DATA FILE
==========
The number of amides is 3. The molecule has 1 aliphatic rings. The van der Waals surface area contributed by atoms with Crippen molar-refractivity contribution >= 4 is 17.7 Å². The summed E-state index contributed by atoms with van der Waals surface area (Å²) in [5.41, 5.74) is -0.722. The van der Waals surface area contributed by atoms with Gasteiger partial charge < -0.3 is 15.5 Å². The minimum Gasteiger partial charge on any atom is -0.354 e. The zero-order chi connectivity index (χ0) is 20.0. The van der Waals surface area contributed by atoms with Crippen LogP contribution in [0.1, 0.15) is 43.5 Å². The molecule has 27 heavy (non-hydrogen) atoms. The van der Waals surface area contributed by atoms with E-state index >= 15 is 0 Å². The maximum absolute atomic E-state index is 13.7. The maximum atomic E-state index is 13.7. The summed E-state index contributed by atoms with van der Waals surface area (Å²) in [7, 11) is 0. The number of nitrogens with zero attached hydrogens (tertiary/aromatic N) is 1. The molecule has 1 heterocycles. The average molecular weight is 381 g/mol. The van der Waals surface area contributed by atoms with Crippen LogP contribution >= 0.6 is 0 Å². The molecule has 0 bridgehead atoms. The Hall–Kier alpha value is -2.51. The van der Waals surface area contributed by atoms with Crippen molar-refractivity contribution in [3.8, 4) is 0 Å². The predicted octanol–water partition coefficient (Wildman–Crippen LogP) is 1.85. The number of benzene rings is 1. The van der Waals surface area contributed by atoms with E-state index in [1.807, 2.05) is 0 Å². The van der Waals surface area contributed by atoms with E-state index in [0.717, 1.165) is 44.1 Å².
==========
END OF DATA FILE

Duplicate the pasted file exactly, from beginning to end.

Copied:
The number of amides is 3. The molecule has 1 aliphatic rings. The van der Waals surface area contributed by atoms with Crippen molar-refractivity contribution >= 4 is 17.7 Å². The summed E-state index contributed by atoms with van der Waals surface area (Å²) in [5.41, 5.74) is -0.722. The van der Waals surface area contributed by atoms with Gasteiger partial charge < -0.3 is 15.5 Å². The minimum Gasteiger partial charge on any atom is -0.354 e. The zero-order chi connectivity index (χ0) is 20.0. The van der Waals surface area contributed by atoms with Crippen LogP contribution in [0.1, 0.15) is 43.5 Å². The molecule has 27 heavy (non-hydrogen) atoms. The van der Waals surface area contributed by atoms with E-state index >= 15 is 0 Å². The maximum absolute atomic E-state index is 13.7. The maximum atomic E-state index is 13.7. The summed E-state index contributed by atoms with van der Waals surface area (Å²) in [7, 11) is 0. The number of nitrogens with zero attached hydrogens (tertiary/aromatic N) is 1. The molecule has 1 heterocycles. The average molecular weight is 381 g/mol. The van der Waals surface area contributed by atoms with Crippen LogP contribution >= 0.6 is 0 Å². The molecule has 0 bridgehead atoms. The Hall–Kier alpha value is -2.51. The van der Waals surface area contributed by atoms with Crippen molar-refractivity contribution in [3.8, 4) is 0 Å². The predicted octanol–water partition coefficient (Wildman–Crippen LogP) is 1.85. The number of benzene rings is 1. The van der Waals surface area contributed by atoms with E-state index in [1.807, 2.05) is 0 Å². The van der Waals surface area contributed by atoms with E-state index in [0.717, 1.165) is 44.1 Å².